The first large ghetto to be constructed was in the city of Łόdź – renamed Litzmannstadt by the Germans – in the Warthegau. This was an enormous task for the Nazis, since one in three of the 700,000 population of Łόdź was Jewish. In a secret order of 10 December 1939, the German governor of the city, Friedrich Uebelhoer, wrote: ‘Of course, the creation of the ghetto is only a transitional arrangement … the ultimate objective must be to completely burn out this plague spot.’27 The first public order, calling for Jews to live within a designated area within the city, was published in early February 1940, and the ghetto was secured on 1 May. After this date any Jew found outside the wire fence of the ghetto without permission was liable to be shot.
Prior to the creation of the ghetto, the Jews of Łόdź had already suffered at the hands of the Nazis. Soldiers of Einsatzkommando 2 entered the city in the first days of the invasion and with the assistance of ethnic Germans instigated riots, tormented Jews they found on the streets and carried off others to work in forced-labour gangs. In his diary entry for 12 September 1939, one Łόdź Jew, Dawid Sierakowiak, wrote that ‘the local Germans freely indulge their whims.’ Jews were ‘beaten and robbed’, others were ‘sadistically abused. Some Jews were ordered to stop working, to remove their clothes and stand facing the wall, at which point they were told they’d be shot. Shots were fired in their direction, and though nobody was killed this was repeated a few times.’28
Shortly after they seized control of the city in September 1939, the Nazis banned the Jews from working in the textile industry – a major source of Jewish employment – and all Jewish businesses were handed over to Germans. Jews were told not to ride on buses or possess radios or visit the synagogue or own a car, and from 12 November Jews were ordered to wear a Star of David marking on their clothing.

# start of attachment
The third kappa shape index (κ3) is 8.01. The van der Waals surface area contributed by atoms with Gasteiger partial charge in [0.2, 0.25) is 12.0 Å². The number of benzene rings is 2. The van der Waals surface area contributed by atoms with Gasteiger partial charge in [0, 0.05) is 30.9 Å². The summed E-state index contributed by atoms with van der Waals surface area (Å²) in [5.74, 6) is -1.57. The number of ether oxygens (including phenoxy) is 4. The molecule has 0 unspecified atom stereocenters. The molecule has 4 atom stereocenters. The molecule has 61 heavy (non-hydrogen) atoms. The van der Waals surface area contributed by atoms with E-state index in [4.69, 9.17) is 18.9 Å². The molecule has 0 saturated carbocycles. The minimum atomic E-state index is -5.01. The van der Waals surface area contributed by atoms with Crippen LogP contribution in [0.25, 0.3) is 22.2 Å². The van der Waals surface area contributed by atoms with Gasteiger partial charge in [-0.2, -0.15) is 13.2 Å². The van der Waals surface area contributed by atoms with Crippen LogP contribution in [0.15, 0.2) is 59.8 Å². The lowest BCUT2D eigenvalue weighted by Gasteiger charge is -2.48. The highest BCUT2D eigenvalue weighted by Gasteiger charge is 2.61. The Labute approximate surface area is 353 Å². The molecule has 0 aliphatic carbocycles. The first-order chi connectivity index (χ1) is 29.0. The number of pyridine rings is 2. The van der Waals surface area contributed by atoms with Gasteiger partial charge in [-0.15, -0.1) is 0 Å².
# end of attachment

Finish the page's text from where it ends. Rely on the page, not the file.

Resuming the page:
The Łόdź ghetto, however, was to be a step change for the worse in the suffering of the Jewish population. Conditions within the ghetto were unsanitary and overcrowded. By the time the ghetto was sealed 70,000 Jews had left Łόdź – many had either been deported or had fled to other parts of Poland – but 164,000 Jews still remained, all of whom were now crammed into an area of 1.5 square miles.
Max Epstein, a fifteen-year-old schoolboy, was one of the Łόdź Jews imprisoned within the ghetto. Before the war he had lived a comfortable life – his father was a prosperous businessman who owned a lumberyard in the city. Now, Max, his father and his mother were confined to one room in an old house within the ghetto. As soon as Max’s father arrived in the ghetto he made a fateful decision. ‘My father was already in his middle fifties,’ says Max Epstein, ‘and his philosophy was, I don’t want to live. He didn’t dare to commit suicide, because you just don’t. But he said: “That’s the end of it. I really don’t want this. I’ve lived my life and I don’t want to live.” So he closed the shutters, it was always dark in our room … He didn’t shave, he just sat there with our shutters closed. He didn’t want to see the world outside.’ But Max, supported by his mother, tried to make the best of life in this new world. ‘When you are young,’ he says, ‘you don’t think of death. I’m not suggesting that we were not aware of the gravity of the situation … But you still think of the ridiculously mundane things.’29
Estera Frenkiel, another Jewish teenager trapped in the ghetto, felt ‘just as though a bomb had gone off over our heads … We were used to anti-Semitism. Anti-Semitism was also rife amongst the Poles … Polish anti-Semitism was perhaps more financial. But German anti-Semitism was: “Why do you exist? You shouldn’t be! You ought to disappear!” ’30
Part of the Nazis’ plan was to make the ghetto as self-governing as possible. They imposed a ‘Jewish Council’ or ‘Council of Elders’ to oversee the ghetto and established a Jewish police force to keep discipline. The German authorities told the chairman of the Council of Elders, ‘You must particularly ensure order in economic life, food provisions, use of manpower, public health, and public welfare. You are authorized to take all necessary measures and issue all necessary instructions to attain this goal, and to enforce them by means of the Jewish police force that is under your command.’31